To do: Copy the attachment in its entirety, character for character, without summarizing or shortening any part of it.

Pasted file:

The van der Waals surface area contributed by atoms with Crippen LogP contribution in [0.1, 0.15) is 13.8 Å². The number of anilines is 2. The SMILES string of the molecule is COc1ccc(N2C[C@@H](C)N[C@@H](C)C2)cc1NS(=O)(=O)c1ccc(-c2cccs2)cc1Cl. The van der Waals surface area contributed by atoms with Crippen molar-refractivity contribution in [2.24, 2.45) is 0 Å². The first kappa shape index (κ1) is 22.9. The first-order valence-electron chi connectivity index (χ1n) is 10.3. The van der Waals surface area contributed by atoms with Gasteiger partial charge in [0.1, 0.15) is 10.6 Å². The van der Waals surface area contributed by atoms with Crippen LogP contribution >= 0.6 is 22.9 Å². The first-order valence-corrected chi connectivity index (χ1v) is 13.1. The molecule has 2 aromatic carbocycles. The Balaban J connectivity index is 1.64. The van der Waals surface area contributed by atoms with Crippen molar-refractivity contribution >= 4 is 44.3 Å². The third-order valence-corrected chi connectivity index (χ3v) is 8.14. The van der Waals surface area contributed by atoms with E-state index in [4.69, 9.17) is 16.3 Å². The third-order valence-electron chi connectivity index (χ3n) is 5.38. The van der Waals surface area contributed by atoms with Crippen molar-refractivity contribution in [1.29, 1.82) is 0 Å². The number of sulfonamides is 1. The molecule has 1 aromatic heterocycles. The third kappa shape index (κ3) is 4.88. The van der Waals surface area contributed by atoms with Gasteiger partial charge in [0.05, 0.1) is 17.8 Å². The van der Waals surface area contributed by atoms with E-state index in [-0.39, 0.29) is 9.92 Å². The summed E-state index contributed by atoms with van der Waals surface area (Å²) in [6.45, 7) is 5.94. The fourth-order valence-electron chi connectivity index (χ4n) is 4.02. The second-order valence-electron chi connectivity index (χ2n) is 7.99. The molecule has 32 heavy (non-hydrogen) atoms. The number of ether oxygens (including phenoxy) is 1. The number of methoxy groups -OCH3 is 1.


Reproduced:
The van der Waals surface area contributed by atoms with Crippen LogP contribution in [0.1, 0.15) is 13.8 Å². The number of anilines is 2. The SMILES string of the molecule is COc1ccc(N2C[C@@H](C)N[C@@H](C)C2)cc1NS(=O)(=O)c1ccc(-c2cccs2)cc1Cl. The van der Waals surface area contributed by atoms with Crippen molar-refractivity contribution in [2.24, 2.45) is 0 Å². The first kappa shape index (κ1) is 22.9. The first-order valence-electron chi connectivity index (χ1n) is 10.3. The van der Waals surface area contributed by atoms with Gasteiger partial charge in [0.1, 0.15) is 10.6 Å². The van der Waals surface area contributed by atoms with Crippen LogP contribution >= 0.6 is 22.9 Å². The first-order valence-corrected chi connectivity index (χ1v) is 13.1. The molecule has 2 aromatic carbocycles. The Balaban J connectivity index is 1.64. The van der Waals surface area contributed by atoms with Crippen molar-refractivity contribution >= 4 is 44.3 Å². The third-order valence-corrected chi connectivity index (χ3v) is 8.14. The van der Waals surface area contributed by atoms with E-state index in [4.69, 9.17) is 16.3 Å². The third-order valence-electron chi connectivity index (χ3n) is 5.38. The van der Waals surface area contributed by atoms with Crippen molar-refractivity contribution in [1.29, 1.82) is 0 Å². The number of sulfonamides is 1. The molecule has 1 aromatic heterocycles. The third kappa shape index (κ3) is 4.88. The van der Waals surface area contributed by atoms with Gasteiger partial charge in [0.05, 0.1) is 17.8 Å². The van der Waals surface area contributed by atoms with E-state index in [-0.39, 0.29) is 9.92 Å². The summed E-state index contributed by atoms with van der Waals surface area (Å²) in [6.45, 7) is 5.94. The fourth-order valence-electron chi connectivity index (χ4n) is 4.02. The second-order valence-electron chi connectivity index (χ2n) is 7.99. The molecule has 32 heavy (non-hydrogen) atoms. The number of ether oxygens (including phenoxy) is 1. The number of methoxy groups -OCH3 is 1.